// Create a HeaderClientChannel object which is used in creating
  // client object
  auto client_channel = HeaderClientChannel::newChannel(socket);
  // Create a client object
  CalculatorAsyncClient client(std::move(client_channel));
  // Invoke the add function on server. As we are doing async
  // invocation of the function, we do not immediately get
  // the result. Instead we get a future object.
  folly::wangle::Future<int64_t> f = client.future_add(2, 3);
  // Set the callback on the future object. The callback is called
  // when the result is received from server
  f.then(
      [](Try<int64_t>&& t) {
        // We received the result from server
        cout << "result = " << t.value() << endl;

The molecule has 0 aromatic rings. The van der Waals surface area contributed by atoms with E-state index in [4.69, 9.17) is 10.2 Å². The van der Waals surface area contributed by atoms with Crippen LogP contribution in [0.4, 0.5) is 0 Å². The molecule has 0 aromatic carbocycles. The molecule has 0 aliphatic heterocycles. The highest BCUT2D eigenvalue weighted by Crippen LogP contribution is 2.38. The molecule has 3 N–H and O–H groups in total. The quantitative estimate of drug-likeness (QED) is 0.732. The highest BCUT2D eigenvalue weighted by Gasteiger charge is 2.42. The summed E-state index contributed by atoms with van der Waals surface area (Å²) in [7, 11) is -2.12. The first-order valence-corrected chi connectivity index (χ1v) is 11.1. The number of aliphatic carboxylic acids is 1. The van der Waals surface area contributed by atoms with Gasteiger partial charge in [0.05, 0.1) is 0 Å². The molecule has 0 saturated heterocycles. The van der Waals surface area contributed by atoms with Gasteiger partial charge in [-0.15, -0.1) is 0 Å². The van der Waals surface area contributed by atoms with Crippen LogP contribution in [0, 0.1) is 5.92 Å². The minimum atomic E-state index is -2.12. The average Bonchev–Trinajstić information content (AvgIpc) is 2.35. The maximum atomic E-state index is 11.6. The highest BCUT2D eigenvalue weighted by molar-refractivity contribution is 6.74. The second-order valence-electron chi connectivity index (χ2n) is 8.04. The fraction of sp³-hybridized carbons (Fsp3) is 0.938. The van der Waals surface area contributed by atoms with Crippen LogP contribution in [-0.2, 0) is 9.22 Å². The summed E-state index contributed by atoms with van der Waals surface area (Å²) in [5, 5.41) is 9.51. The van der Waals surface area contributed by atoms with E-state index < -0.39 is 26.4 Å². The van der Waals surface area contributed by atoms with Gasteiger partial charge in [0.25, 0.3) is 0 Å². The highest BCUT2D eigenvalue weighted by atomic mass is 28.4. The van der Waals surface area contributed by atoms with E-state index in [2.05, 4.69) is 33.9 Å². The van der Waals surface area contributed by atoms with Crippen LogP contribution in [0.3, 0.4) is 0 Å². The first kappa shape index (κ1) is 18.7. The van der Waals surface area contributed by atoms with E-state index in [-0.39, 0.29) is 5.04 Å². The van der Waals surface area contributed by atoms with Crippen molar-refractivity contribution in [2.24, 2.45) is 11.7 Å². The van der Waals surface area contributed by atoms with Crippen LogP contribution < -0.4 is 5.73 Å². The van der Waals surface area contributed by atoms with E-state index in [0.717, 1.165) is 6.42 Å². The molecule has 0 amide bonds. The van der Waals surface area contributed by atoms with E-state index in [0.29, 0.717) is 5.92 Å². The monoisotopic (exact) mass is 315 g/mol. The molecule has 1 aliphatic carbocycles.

});
  base.loop();
}

Compile the client with command

g++ -o client client.cpp gen-cpp2/Calculator.cpp gen-cpp2/calculator_constants.cpp gen-cpp2/calculator_types.cpp -std=c++11 -I gen-cpp -lboost_system -lpthread -lglog -lfolly -lthrift -lthriftcpp2


Now to see the thrift example in action: Open two bash shell and from one run server and from another run client


If you get compilation errors like thrift header not found or undefined references then check if you have correctly installed the thrift


Function names in generated code

In the above example, we have implemented async_tm_add function on server side and called future_add from client side. Actually there are various names generated for the same service you define in IDL file. At very broad level, you can group these functions in two groups: sync and async. From both server and client side, you are given sync async versions of the function. You can implement and call(from client) both sync and async version. Also there are many variation of a function in async group but they do exactly the same thing. Depending on your choice, you should pick one of them. In the above example, only async functions are used. If you want to use sync version, please try yourself.